Mar 9, 2016

Friendship Is Not Optional (Why Moms Need Friends)

When I was asked to write a blog post for Cuppa Catholic, friendship was the first topic that came to mind. It is a topic that has been on my heart for a while now, through seasons full of deep and fulfilling friendships and seasons of loneliness when I let life circumstances get in the way.

Of course, after I offered to write about friendship, I began seeing the topic pop up in my daily reading- blogs, daily devotions, even the Lenten workshop I'm participating in.  Women with great wisdom and a gift for words offered me much to ponder and also left me thinking there wasn't much more I could say. I can only offer my own experience and why I think that friendship is not just a good thing for moms, but an essential thing we cannot neglect.

God gave me an incredible gift, back before marriage and kids and this full, busy life. He placed a lovely woman in my path. A woman who sought out friendship with me, when I would have been to shy to step out in faith. Maybe it was growing up without sisters that made initiating friendships, and then navigating them, hard for me. But this dear one saw that we had a connection and she offered herself in friendship. That friendship grew and has endured through the happiest of times: weddings and babies; and the saddest of times: the death of a parent, of a child, of a sibling; the trials of parenthood and marriage.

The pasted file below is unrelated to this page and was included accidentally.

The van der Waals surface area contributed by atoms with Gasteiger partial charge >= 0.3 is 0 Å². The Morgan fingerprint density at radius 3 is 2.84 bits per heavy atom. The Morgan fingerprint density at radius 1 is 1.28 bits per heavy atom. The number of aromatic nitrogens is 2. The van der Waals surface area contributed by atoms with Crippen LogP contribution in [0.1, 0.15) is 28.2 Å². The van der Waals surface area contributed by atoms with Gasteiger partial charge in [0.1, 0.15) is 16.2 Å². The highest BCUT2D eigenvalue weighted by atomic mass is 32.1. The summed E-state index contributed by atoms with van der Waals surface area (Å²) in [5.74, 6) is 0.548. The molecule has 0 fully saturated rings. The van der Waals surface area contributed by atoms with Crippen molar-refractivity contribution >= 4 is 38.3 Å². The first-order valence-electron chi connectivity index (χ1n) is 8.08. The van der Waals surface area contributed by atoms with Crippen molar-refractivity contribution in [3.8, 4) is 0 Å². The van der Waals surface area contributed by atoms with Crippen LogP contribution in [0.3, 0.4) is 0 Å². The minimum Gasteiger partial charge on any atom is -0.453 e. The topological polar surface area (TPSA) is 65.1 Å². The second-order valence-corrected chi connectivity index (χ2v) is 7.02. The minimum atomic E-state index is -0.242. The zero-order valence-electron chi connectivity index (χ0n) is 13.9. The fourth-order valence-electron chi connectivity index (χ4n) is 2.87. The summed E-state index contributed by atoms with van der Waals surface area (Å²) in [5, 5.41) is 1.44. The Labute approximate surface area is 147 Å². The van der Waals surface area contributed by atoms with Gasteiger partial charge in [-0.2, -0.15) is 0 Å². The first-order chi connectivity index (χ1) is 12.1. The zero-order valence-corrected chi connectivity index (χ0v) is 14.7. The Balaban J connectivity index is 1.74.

As a young mom, I had this friend by my side. She drew me into friendship with other moms, who also became my support system, some as mentors, others as companions walking the same path. Back in the day before the Internet, we spent time together weekly, in conversation and support of each other. When there was a prayer need, we had a phone prayer chain, no Facebook or email to type out a message. We had real voice contact. We told the story of the prayer need and promised to pray. When times were hard, I had someone to call. And I was there when one of them needed me.